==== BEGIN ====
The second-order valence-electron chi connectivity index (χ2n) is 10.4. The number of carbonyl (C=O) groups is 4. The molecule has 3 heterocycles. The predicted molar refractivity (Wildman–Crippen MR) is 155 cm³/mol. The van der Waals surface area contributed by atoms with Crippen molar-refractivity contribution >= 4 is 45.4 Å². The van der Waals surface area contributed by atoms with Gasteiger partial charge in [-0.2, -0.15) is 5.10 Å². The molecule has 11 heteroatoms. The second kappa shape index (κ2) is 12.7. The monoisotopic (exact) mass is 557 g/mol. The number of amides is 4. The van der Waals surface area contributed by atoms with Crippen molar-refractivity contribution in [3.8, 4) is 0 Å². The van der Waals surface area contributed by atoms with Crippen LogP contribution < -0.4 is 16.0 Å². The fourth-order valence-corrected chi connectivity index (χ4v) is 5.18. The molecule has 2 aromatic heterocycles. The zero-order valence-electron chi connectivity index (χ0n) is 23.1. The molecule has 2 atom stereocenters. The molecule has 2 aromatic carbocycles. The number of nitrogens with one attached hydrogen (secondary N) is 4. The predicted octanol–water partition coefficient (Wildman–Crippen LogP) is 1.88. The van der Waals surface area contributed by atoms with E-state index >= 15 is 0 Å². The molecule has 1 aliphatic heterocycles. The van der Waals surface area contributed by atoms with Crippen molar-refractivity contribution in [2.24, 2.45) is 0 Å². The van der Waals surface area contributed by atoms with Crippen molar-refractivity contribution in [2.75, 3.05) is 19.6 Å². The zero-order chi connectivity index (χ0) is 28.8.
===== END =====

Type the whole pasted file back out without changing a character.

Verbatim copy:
The second-order valence-electron chi connectivity index (χ2n) is 10.4. The number of carbonyl (C=O) groups is 4. The molecule has 3 heterocycles. The predicted molar refractivity (Wildman–Crippen MR) is 155 cm³/mol. The van der Waals surface area contributed by atoms with Crippen molar-refractivity contribution >= 4 is 45.4 Å². The van der Waals surface area contributed by atoms with Gasteiger partial charge in [-0.2, -0.15) is 5.10 Å². The molecule has 11 heteroatoms. The second kappa shape index (κ2) is 12.7. The monoisotopic (exact) mass is 557 g/mol. The number of amides is 4. The van der Waals surface area contributed by atoms with Crippen molar-refractivity contribution in [3.8, 4) is 0 Å². The van der Waals surface area contributed by atoms with Crippen LogP contribution < -0.4 is 16.0 Å². The fourth-order valence-corrected chi connectivity index (χ4v) is 5.18. The molecule has 2 aromatic heterocycles. The zero-order valence-electron chi connectivity index (χ0n) is 23.1. The molecule has 2 atom stereocenters. The molecule has 2 aromatic carbocycles. The number of nitrogens with one attached hydrogen (secondary N) is 4. The predicted octanol–water partition coefficient (Wildman–Crippen LogP) is 1.88. The van der Waals surface area contributed by atoms with E-state index >= 15 is 0 Å². The molecule has 1 aliphatic heterocycles. The van der Waals surface area contributed by atoms with Crippen molar-refractivity contribution in [2.24, 2.45) is 0 Å². The van der Waals surface area contributed by atoms with Crippen molar-refractivity contribution in [2.75, 3.05) is 19.6 Å². The zero-order chi connectivity index (χ0) is 28.8.